OLDE CUTLER wrote:Those of you who mentioned that the Lansky is not perfect are all correct. But for the bulk of pocket knife sharpening it works good enough. The very largest blades are a problem as are the very smallest. This topic is suffering from a lack of pictures to show different setups, so I spent some time to try to get something to show. Not that easy to get things setup to see the angles.
If you put the blade clamp on in different places, this will affect the angle somewhat. As shown below, if the clamp is too far back toward the handle, more metal seems to be ground unnecessarily from the tip. Shown on a Buck 110 for example
I usually put the clamp on more toward the center or even more towards the tip to avoid this.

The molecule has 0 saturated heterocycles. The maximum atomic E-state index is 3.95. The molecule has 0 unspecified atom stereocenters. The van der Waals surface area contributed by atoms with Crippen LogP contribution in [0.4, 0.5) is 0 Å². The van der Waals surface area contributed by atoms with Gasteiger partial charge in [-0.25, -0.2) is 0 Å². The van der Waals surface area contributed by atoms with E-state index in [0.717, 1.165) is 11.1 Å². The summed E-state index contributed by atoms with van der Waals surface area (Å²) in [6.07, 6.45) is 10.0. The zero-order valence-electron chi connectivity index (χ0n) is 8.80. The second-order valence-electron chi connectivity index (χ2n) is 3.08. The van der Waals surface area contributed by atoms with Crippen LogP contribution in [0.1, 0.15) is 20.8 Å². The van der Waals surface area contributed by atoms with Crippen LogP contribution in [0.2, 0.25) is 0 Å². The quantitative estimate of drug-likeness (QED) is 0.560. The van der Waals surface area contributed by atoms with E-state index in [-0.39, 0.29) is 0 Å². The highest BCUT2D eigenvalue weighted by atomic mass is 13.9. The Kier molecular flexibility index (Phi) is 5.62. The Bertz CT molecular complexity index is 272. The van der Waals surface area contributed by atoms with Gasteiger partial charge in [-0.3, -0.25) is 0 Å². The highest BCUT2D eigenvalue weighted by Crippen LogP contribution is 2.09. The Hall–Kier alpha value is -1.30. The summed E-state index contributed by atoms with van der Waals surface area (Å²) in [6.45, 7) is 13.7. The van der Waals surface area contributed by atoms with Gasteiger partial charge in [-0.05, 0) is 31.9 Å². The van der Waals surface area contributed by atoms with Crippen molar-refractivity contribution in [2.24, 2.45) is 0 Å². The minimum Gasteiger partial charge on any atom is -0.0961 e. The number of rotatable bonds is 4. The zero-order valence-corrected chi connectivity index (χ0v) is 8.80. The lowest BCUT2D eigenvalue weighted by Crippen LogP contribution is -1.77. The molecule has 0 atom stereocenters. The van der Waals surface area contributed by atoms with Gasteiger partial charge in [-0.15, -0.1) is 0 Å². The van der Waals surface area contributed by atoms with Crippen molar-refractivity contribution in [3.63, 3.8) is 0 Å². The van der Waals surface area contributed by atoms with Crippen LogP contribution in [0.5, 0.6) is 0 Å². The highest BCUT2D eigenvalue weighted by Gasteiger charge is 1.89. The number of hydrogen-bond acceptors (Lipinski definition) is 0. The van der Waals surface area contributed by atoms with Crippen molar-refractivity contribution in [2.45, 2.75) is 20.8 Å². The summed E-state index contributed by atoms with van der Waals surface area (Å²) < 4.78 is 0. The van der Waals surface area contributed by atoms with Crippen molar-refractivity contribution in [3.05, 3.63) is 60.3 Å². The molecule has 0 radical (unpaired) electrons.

When sharpening small pen blades, the stones can actually rub on the clamp, so I don't use the clamp for small blades. I hold the knife as shown with the hand resting on the table and using just the Lansky stone (fine diamond shown) without the guide rod, with the bottom end resting on the table. I try to approximate 25 degrees blade to stone angle while doing this. Just rock the top end of the stone back and forth towards and away from the tip.
Turn over and do the other side.
Small pen blades usually don't need that much to sharpen, and this method has worked for me.
Great tips - I mount the clamp on a clip blade in about the same spot as you do. I like your idea about sharpening little blades with Lansky stones freehand - I will most def try that.